Psychometric is the study concerning theory and techniques of psychological measurement, that involves the measurement of knowledge, abilities, attitudes and personality traits. This field primary deals with the study of differences within or between individual. It also involves two major research tasks such as construction of instruments and procedures for measurement, and development and refinement of theoretical approaches toward measurements (Tenenbaum, Griffith, & Kemp, 2006).
When psychometric is used together with other information outlets they provide a powerful insight into why people make the decisions they often make or why they behave they way that they do. Futhermore, psychometrics helps to predict a individuals future behavior and performance. Some of the earliest psychometric instruments were used initially to test intelligence. It ha been applied in educational assessment to measure such things as reading and writing, and intelligence test .
Why its Used
The use of psychometrics has steadily grown over the last 50 years but has really flourished over the last 10 to 15 years. The majority of psychometric tests have been designed by occupational psychologist to guarantee the tools have scientific reliability and normative information from which they can compare the results against (Tenenbaum, Griffith, & Kemp, 2006). The resurgence of research in laboratory environments use structured psychometric instruments, questionnaires and performance test designed to reveal the mechanisms underlying human behavior. When looking at the use of psychometrics it is cost efficient and cost control thus reducing the budget for testing (Feldman, 2009).
Benefits of Research
Psychometrics offer the following benefits such as efficiency and confidentiality that secures collection of feedback for the individual and proven methodology. Furthermore, there are three different types of psychometric: ability/intellectual capability, personality, ad motivation. Psychometric as been used to lead scientific credibility for classification. Psychometric can be use in the research of cognitive psychology as well in employment recruitment.
Benefits of Psychometrics
It is clear the important implications with respect to psychometric approaches to the measurement of personality traits. According to this view, behavior is negotiated between participants in a social exchanges, and operates as a function of the situational and intrapersonal requirements. Qualitative methods are important because they attempt to understand the nature of this exchange, rather that simply reducing it to single numbers such as the score on a personality questionnaire or test. The principles of psychometrics guide the development and use of instruments and procedures used in the measurement of psychological traits (Anderson, 2009).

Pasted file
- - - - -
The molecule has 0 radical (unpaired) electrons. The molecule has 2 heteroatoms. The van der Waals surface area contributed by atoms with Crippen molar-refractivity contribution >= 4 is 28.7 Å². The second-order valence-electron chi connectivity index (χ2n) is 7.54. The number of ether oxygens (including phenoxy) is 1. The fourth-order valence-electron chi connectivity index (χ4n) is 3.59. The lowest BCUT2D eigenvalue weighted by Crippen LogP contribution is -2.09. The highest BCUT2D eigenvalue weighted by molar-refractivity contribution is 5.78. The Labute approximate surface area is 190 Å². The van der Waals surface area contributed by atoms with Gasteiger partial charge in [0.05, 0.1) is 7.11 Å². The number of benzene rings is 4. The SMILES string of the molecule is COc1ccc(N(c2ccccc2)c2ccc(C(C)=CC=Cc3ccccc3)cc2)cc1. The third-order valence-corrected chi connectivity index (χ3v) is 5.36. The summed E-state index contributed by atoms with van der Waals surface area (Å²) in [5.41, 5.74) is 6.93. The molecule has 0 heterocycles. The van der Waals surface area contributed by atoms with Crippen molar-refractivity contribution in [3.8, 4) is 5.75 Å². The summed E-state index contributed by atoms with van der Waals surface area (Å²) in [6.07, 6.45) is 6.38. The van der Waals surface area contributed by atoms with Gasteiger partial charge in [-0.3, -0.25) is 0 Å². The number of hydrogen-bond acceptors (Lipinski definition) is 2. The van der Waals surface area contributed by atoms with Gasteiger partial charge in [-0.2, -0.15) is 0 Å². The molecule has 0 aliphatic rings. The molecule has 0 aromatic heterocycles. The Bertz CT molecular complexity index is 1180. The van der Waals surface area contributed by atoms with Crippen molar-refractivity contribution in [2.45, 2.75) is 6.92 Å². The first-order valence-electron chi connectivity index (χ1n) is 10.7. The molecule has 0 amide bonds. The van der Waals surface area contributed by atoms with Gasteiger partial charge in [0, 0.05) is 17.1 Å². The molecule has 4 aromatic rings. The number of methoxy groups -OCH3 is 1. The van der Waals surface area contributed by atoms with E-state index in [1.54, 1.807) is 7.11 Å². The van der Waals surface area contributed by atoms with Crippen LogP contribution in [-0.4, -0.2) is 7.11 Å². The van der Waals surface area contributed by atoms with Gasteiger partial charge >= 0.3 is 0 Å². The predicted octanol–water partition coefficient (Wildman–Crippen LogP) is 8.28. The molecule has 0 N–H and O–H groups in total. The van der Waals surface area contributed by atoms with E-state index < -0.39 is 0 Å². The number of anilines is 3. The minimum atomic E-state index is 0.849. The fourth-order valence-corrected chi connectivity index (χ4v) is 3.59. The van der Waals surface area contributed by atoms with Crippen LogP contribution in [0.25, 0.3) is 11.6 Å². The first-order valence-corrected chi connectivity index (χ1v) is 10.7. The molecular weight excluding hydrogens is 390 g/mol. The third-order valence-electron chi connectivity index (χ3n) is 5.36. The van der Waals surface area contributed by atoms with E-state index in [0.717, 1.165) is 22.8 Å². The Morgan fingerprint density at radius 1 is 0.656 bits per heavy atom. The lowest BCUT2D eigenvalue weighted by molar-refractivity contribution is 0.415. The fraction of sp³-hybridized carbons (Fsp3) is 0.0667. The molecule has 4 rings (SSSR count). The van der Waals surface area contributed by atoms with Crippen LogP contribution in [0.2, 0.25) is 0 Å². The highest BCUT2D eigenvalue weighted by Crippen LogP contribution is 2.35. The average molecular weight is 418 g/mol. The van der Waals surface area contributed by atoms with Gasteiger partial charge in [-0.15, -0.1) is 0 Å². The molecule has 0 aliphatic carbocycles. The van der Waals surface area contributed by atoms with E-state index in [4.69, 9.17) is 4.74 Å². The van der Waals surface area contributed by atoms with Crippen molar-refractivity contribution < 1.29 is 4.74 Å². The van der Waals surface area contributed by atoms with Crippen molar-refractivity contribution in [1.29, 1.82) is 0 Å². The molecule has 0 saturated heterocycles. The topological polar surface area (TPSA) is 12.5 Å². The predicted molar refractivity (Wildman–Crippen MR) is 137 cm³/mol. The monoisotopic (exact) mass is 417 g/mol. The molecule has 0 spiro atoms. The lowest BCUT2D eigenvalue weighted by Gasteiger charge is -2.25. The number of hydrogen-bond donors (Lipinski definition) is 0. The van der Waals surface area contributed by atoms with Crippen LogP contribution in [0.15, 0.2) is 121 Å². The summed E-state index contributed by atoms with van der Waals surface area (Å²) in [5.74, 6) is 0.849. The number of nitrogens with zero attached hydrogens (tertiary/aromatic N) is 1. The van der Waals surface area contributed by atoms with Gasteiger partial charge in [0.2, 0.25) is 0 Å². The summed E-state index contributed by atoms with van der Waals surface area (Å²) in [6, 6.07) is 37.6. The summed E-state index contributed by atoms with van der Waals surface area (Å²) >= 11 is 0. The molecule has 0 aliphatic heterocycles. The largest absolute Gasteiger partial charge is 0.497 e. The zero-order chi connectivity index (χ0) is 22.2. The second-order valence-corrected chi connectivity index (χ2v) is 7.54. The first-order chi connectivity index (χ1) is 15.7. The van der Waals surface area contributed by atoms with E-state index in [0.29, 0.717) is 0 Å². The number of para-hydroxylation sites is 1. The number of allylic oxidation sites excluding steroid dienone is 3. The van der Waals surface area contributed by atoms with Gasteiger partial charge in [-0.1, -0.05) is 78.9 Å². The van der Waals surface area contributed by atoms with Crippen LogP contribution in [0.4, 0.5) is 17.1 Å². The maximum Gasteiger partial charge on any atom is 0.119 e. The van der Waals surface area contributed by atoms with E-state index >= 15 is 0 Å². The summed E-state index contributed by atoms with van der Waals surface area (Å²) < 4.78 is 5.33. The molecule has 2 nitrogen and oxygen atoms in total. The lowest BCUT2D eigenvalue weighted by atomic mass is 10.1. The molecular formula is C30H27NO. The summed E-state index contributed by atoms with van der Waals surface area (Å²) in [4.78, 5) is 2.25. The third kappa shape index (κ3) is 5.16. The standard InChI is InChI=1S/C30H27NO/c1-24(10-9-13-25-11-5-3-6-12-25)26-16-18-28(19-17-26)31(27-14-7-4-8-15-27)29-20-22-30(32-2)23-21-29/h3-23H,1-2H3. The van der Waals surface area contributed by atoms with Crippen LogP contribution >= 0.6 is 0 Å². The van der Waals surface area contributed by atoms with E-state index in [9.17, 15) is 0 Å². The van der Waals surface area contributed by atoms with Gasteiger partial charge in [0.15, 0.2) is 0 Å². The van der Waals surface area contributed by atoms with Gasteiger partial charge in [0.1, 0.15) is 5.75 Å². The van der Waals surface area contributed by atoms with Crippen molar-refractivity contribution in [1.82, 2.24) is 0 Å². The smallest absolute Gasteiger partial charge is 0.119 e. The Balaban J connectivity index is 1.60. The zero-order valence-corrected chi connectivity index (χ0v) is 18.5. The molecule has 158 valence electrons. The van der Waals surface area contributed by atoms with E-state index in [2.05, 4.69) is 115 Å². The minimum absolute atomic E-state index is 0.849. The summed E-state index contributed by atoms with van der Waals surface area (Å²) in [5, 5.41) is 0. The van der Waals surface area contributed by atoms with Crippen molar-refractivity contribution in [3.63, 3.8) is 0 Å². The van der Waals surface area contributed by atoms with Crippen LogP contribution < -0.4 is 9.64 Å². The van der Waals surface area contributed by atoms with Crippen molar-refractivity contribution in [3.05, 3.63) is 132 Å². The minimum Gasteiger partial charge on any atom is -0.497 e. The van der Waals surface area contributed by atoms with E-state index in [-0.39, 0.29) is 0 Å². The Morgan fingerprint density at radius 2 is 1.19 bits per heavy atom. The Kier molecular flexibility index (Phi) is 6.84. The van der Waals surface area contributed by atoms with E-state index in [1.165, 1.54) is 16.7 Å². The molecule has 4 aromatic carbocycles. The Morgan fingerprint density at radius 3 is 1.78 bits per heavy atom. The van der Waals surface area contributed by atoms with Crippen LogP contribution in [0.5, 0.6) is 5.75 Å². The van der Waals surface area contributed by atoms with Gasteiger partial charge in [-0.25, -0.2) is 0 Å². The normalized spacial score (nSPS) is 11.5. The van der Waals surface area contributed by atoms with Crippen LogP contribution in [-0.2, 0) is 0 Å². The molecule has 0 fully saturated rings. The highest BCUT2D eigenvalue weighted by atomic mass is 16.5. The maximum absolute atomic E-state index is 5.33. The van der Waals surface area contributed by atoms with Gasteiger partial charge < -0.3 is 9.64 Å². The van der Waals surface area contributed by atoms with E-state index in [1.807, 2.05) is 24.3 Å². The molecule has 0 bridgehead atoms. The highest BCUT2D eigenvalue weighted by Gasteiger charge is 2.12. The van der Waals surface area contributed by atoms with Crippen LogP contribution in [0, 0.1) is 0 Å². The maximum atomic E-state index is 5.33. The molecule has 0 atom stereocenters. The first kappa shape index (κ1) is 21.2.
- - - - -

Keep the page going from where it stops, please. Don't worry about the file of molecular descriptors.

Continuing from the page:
History of Cognitive Psychology
How and Why Psychometric Studies are Used
Benefits of Research
Psychometrics has been applied extensively to the measurement of personality, attitudes, mood, intelligence, cognitive ability, etc. The inherent difficulty in measuring these constructs, which lack a tangible physical correlate, drives the uses of psychometrics, which attempts to properly quantify and define these constructs.
The earlier psychometric instruments were designed to measure intelligence, the best known of which is the Stanford-Binet IQ test developed originally by Alfred Binet, and psychometric instruments continue to be used widely within education and educational psychologist. Another major area of study in psychometrics relates to personality, and a large number of personality measures and related models and theories.
Healthy psychology relies heavily on psychometric instruments, including questionnaires but also interview instruments, to quantify the constructs which are central to many of the research questions studied. It is therefore important that these measures are both reliable and valid. For this reason, researchers generally use instruments that have undergone an extensive and stringent process of reliability and validity test. The use of instruments which have not gone through this process is discouraged (Albery & Munafo’, 2008).
Albery,I.& Munafo’, M. ((2008). Key Concepts in Health Psychology. Sage Publications
Anderson, J. (2009). Cognitive Psychology and its Implications. (7th ed.) Wroth Publishers
Ashcraft, M., & Radvansky, G. (2009). Cognition (5th ed.) Upper Saddle River, NJ: Prentice-Hall
Association for Psychology Science (APS). (2012). Remembering the father of cognitive psychology. Vol.25 No.5 Retrieved from http://www.psychologicalscience.org/index.php/publications/observer/2012/may-june-12/remembering-the-father-of-cognitive-psychology.html
Demeure, V., Bonnefon, J., & Raufaste, E. (2009). Politeness and condiitioned reasoning: Interpersonal cues to the indirect suppression of deductive inference. Journal of Experimental Psychology: Learning, memory, and cognition 35, 260-266
Feldman, R. (2009). Understanding Psychology (9th ed.) New York, NY: McGraw Hill
Marcus, J. (2001). The algebraic mind. Cambridge, MA: MIT Books
Tenebaum, J., Griffiths, T., & Kemp, C. (2006). Theory-based Bayesianmodels of inductive learning and reasoning. Trends in Cognitive Science, 10, 309-318